Celebration of the 300,000th scanned plate on October 24, 2018. Left Image: Helen Driscoll preparing to scan the 300,000th plate. Right Image: Left to Right: Lindsay Smith Zrull, Anne Callahan, Grace Johnson-DeBaufre, and Helen Driscoll. Picture by Lindsay Smith Zrull.
Primary Scientific Goals
The digitization of the Harvard Astronomical Plate Collection will provide the capability for systematic study of the sky on 100 year time scales.
DASCH will enable new Time Domain Astronomy (TDA) science, including:
- Conduct the first long-term temporal variability survey on days to decades time scales
- Novae and dwarf novae distributions and populations in the Galaxy
- Black hole and neutron star X-ray binaries in outburst: constraining the BH, NS binary populations in the Galaxy
- Black hole masses of bright Quasars from long-term variability measures to constrain their characteristic shortest timescales and thus size
- Quiescent black holes in galactic nuclei revealed by tidal disruption of a passing field star and resultant optical flare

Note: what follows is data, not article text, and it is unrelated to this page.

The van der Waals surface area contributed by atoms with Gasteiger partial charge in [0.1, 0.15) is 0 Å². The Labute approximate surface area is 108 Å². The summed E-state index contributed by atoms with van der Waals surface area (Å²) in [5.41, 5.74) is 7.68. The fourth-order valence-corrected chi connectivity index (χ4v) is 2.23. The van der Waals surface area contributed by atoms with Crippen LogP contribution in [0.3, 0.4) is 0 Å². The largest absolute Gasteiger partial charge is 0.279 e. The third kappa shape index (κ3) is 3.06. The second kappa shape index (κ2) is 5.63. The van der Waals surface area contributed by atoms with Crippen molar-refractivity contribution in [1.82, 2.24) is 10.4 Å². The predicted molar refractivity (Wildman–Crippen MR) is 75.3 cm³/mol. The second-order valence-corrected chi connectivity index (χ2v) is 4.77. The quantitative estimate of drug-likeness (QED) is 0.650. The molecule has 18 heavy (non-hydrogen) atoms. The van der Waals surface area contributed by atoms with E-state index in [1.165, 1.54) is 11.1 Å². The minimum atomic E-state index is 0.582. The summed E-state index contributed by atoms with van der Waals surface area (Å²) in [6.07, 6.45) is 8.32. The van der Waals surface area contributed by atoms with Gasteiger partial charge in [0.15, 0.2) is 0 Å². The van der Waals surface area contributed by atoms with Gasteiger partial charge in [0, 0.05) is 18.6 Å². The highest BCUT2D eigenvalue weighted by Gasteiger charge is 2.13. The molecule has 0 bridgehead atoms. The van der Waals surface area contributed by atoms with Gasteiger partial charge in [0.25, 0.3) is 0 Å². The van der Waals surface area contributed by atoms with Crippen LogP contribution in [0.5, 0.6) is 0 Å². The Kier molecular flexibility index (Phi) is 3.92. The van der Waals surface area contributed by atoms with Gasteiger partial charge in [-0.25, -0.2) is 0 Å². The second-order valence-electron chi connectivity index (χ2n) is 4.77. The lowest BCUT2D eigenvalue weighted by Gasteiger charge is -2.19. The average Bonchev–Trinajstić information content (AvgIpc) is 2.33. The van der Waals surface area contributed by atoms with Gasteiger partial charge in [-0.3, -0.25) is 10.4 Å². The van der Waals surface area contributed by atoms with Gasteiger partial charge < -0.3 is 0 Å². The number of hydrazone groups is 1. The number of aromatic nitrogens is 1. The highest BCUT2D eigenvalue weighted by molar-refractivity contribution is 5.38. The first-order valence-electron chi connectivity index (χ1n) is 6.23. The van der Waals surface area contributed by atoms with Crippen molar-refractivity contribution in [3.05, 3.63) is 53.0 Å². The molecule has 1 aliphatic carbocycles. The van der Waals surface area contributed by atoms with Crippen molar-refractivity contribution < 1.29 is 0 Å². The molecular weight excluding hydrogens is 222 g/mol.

- Unexpected classes of variables or temporal behavior of known objects: preview of what PanSTARSS and LSST may see in much more detail but on shorter timescales)
Enabled by the DASCH scanner
Custom-designed scanner scans two 8 x 10 in plates or one 14 x 17 in plate into 11 micron pixels in only ~80 sec, which will allow ~400 plates/day so that full digitization could be finished by 2017 provided remaining needed telescope metadata (plate exposure date, time, etc.) is entered as can now be done through the Smithsonian Transcription site. Click here for ~2min movie (MS .wmv file) of scanner in action.
To yield lightcurves with ~0.1mag uncertainties over ~100yExample lightcurve for an eclipsing binary in M44 is available here.
AcknowledgementsThe DASCH project at Harvard is grateful for partial support from NSF grants AST-0407380, AST-0909073, and AST-1313370; which should be acknowledged in all papers making use of DASCH data.
We acknowledge the one-time gift of the Cornel and Cynthia K. Sarosdy Fund for DASCH, and thank Grzegorz Pojmanski of the ASAS project for providing some of the source code on which the DASCH web-interface is based.
The ongoing AAVSO Photometric All-Sky Survey (APASS) has improved DASCH photometric calibration and is funded by the Robert Martin Ayers Sciences Fund.